Yeah, we know all the songs are about katamari (Japanese for clump) but the sheer variety in styles of music made the fact that warbling Japanese lounge singers on the soundtrack were talking about the same thing over and over again irrelevant.
Every iteration of Katamari Damacy has a great soundtrack, but we prefer to pick up the original. If you haven't heard it yet, get rolling.
2: Final Fantasy (series)
Maybe you're not down with power-leveling a group of androgynous freedom fighters with over-sized swords and ridiculous hair cuts for seventy hours, but you have to admit that Final Fantasy games give you some great soundtracks to listen to while you do. Famously composed by Nobuo Uematsu these soundtracks have proven so popular that they've made the jump to live concert performances and orchestrated soundtracks in addition to multi-disc releases of the in-game music.
Set all that aside and there's still one major reason the music of Final Fantasy deserves to be on this list: The Black Mages. No other game that we know of has it's own hard rock band doing covers of its music featuring the composer on keyboard. The Black Mages prove Final Fantasy music doesn't go just to eleven, it rocks all the way to level 99.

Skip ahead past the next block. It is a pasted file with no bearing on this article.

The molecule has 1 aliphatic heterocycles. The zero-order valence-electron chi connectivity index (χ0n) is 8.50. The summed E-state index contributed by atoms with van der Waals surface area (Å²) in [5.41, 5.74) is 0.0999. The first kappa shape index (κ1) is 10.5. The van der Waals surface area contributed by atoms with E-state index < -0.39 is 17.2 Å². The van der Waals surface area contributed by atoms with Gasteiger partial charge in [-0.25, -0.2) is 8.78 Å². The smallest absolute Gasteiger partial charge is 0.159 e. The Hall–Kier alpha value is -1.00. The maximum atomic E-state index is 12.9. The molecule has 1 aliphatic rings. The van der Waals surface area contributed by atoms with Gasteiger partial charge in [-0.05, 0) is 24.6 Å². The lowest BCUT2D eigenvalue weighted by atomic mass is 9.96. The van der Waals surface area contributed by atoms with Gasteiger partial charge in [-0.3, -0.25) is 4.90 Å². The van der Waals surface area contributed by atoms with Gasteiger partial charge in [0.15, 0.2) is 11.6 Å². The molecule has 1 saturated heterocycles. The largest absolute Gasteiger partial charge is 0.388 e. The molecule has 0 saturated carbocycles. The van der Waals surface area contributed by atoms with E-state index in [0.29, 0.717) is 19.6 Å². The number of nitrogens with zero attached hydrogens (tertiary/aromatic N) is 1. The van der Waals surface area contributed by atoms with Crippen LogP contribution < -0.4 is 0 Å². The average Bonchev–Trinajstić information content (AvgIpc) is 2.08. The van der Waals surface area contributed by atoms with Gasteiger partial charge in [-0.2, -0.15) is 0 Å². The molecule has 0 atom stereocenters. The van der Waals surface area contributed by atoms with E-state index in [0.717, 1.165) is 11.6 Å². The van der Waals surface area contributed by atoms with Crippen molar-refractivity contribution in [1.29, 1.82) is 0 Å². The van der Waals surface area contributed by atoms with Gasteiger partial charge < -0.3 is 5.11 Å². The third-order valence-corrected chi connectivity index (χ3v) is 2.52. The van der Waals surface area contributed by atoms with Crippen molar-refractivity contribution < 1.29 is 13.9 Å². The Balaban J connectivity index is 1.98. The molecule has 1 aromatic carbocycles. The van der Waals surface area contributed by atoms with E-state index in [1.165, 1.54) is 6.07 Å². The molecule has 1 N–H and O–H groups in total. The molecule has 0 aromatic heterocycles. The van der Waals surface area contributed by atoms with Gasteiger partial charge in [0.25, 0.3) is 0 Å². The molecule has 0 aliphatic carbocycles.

1: Castlevania (series)
It was the late '90s when for one of the first times most gamers remember, we put a copy of Castlevania: Symphony of the Night into an ordinary cd player and heard the game's protagonist Alucard talking to us. "As you can see, this is a Playstation black disc. Cut number one contains computer data, so please don't play it. But you probably won't listen to me, will you?" What came next was a hidden music track stored directly on the game's disc. It was one of the biggest secrets in gaming industry and just icing on the cake that was an amazing soundtrack.
Castlevania has always had an impressive musical backing even on the original days on NES. Pulse-pounding music with harpsichords (or at least halfway decent midi imitations of harpsichords) kept us up all night brandishing our flame whips at Dracula's unstoppable hoard of monsters despite the series sometimes stiff controls and impossible fetch quests.
As the series has continued to be upgraded to take advantage of higher resolution graphics and new forms of game play, so to has the music. Songs like "Vampire Killer" have made the jump from early iterations to fully orchestrated pieces giving a nod to the long time fans while invigorating the newest adventure. Search YouTube for "Castlevania Music" and we guarantee you will find countless pages of epic ballads perfect for hunting vampires.